FIGURE 2
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Figure 2. 3D model of the superimposed catalytic sites of the 1-FFT of Vd (blue) and Ht (green) (homology models, based on the 3D structure of 6-SST/6-SFT from Pachysandra terminalis Lammens et al., 2012). The amino acids of the catalytic triad are shown in red and the two mutations sites, M19F and H308T, are labeled.

3.2. Comparison of Acceptor Preference in Vd and Ht 1-FFT

A difficulty one needs to forestall while studying FFT activity is the potential for the products to be substrate in a subsequent reaction. Therefore, we use the most simple 1-FFT reaction possible, namely the reaction of two 1-kestotriose (GFF) molecules forming a sucrose (GF) and 1,1-kestotetraose (GFFF, old nomenclature: nystose) molecule (reaction 1).

GFF+GFF1-FFTGF+GFFF    (1)

The production of sucrose and 1,1-kestotetraose is followed over time to make sure all measurements are done while the production rate of sucrose and 1,1-kestotetraose is linear. While measuring during this linear phase and because of the excess 1-kestotriose we can be certain the only reaction occurring is (1). When incubation times are longer, the formed 1,1-kestotetraose can act as a fructosyl donor or acceptor, resulting in a non linear behavior of the 1,1-kestotetraose concentration. As an extra precaution, the formation of fructose (F) is monitored as this would be an indication of hydrolysis of 1-kestotriose and 1,1-kestotetraose molecules.

Plotting the concentration of sucrose and 1,1-kestotetraose produced in the reaction, in function of time (representative results are shown in Supplementary Figure 1) shows clearly the linearity during the first 4 h of this reaction for all WT and mutant enzymes. The R2-values of the linear trend line for all reactions are 0.95 or higher. The slope of each trend line is the rate at which sucrose and 1,1-kestotetraose are produced in each reaction.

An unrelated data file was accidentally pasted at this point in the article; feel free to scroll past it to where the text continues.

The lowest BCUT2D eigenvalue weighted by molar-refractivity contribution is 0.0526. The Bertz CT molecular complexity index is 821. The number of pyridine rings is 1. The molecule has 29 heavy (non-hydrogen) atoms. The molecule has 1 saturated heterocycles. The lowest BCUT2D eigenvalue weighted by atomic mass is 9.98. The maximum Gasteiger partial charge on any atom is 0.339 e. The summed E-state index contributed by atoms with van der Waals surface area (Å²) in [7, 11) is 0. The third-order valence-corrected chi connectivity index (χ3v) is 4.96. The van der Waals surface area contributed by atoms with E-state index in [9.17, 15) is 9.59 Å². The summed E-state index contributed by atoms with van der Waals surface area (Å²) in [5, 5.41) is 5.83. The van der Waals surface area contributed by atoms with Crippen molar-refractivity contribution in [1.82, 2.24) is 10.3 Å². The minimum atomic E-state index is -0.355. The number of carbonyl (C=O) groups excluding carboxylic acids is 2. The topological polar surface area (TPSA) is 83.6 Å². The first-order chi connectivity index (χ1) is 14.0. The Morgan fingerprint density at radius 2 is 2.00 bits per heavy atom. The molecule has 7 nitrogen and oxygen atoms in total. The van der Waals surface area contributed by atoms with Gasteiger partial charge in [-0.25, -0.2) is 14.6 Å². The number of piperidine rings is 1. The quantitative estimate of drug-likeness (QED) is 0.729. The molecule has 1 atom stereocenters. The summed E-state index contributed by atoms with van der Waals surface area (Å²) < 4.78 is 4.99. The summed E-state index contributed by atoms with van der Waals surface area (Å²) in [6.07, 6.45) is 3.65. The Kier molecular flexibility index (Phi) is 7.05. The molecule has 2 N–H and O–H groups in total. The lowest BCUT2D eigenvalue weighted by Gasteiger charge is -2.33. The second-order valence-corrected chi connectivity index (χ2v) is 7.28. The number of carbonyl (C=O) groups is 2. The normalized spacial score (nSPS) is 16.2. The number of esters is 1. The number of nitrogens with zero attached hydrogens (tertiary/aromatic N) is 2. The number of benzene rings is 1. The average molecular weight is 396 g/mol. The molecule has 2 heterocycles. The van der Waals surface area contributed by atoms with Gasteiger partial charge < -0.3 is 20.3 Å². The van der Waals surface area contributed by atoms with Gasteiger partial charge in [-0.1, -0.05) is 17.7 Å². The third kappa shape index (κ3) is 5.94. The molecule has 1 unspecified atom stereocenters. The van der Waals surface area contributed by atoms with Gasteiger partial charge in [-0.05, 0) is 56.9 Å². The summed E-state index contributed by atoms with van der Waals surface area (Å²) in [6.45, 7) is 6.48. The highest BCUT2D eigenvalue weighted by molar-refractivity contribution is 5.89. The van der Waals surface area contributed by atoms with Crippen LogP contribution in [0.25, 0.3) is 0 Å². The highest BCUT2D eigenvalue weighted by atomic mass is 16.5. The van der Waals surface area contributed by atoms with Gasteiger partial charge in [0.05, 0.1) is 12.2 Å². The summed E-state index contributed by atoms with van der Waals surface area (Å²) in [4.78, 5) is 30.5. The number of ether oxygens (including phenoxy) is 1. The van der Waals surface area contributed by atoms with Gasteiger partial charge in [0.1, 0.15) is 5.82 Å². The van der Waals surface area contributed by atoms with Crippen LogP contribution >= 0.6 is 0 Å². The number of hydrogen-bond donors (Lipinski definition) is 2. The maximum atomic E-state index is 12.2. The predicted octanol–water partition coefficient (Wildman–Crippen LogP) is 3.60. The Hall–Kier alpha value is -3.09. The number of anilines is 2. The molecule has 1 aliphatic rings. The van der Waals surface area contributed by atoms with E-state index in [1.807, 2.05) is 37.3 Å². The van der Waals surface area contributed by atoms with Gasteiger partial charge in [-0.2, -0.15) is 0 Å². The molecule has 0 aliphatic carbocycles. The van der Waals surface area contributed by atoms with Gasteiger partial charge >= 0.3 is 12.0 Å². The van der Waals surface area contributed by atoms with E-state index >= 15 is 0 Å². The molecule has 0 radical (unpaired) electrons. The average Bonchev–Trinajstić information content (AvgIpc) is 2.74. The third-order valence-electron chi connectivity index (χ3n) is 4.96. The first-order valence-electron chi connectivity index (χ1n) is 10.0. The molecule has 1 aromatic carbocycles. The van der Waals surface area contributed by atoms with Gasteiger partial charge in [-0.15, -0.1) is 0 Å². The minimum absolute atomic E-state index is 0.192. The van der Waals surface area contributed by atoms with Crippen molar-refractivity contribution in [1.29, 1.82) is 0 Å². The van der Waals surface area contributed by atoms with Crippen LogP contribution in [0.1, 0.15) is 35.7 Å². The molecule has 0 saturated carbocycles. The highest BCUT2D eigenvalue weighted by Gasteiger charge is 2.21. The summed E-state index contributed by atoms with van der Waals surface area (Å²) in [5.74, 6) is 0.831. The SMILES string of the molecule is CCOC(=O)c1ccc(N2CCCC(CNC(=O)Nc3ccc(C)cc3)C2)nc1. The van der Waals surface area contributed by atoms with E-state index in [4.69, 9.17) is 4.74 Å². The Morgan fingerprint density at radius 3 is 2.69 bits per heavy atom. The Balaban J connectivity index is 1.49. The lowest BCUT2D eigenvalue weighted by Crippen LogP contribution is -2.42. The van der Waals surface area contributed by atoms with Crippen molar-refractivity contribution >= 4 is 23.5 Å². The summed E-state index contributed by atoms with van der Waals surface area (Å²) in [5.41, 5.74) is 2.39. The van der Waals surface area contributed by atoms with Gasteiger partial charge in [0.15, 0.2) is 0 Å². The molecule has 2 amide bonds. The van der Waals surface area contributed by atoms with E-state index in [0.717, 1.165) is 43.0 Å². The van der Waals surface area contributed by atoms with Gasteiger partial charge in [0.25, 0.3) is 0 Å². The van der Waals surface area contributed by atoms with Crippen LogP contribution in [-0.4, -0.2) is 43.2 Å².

The production rates for sucrose and 1,1-kestotetraose are very similar for each enzyme. This can be explained by the fact that the only enzymatic reaction taking place, is the reaction where two molecules of 1-kestotriose are converted in one sucrose and one 1,1-kestotetraose molecule (reaction 1). No other reaction products, indicating other (enzymatic) reactions, are detected in these samples. The stable fructose concentration (Supplementary Figure 1) shows that no fructans are being hydrolyzed. These similar production rates for sucrose and 1,1-kestotetraose result in a production rate ratio of around 1 (Figure 3, Supplementary Table 1).

FIGURE 3
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Figure 3. Comparison of the mean (n = 3, except for single mutants n = 2; with standard deviation indicated) of the ratios of the production rates for sucrose and 1,1-kestotetraose for both WT 1-FFTs, single mutant and double mutant Vd 1-FFT. The dark gray bars show the ratio of production rates of sucrose and 1-kestotetraose when using 100 mM of 1-kestotriose as sole substrate. The light gray bars show the ratio when supplementing the reaction with 500 μM inulin.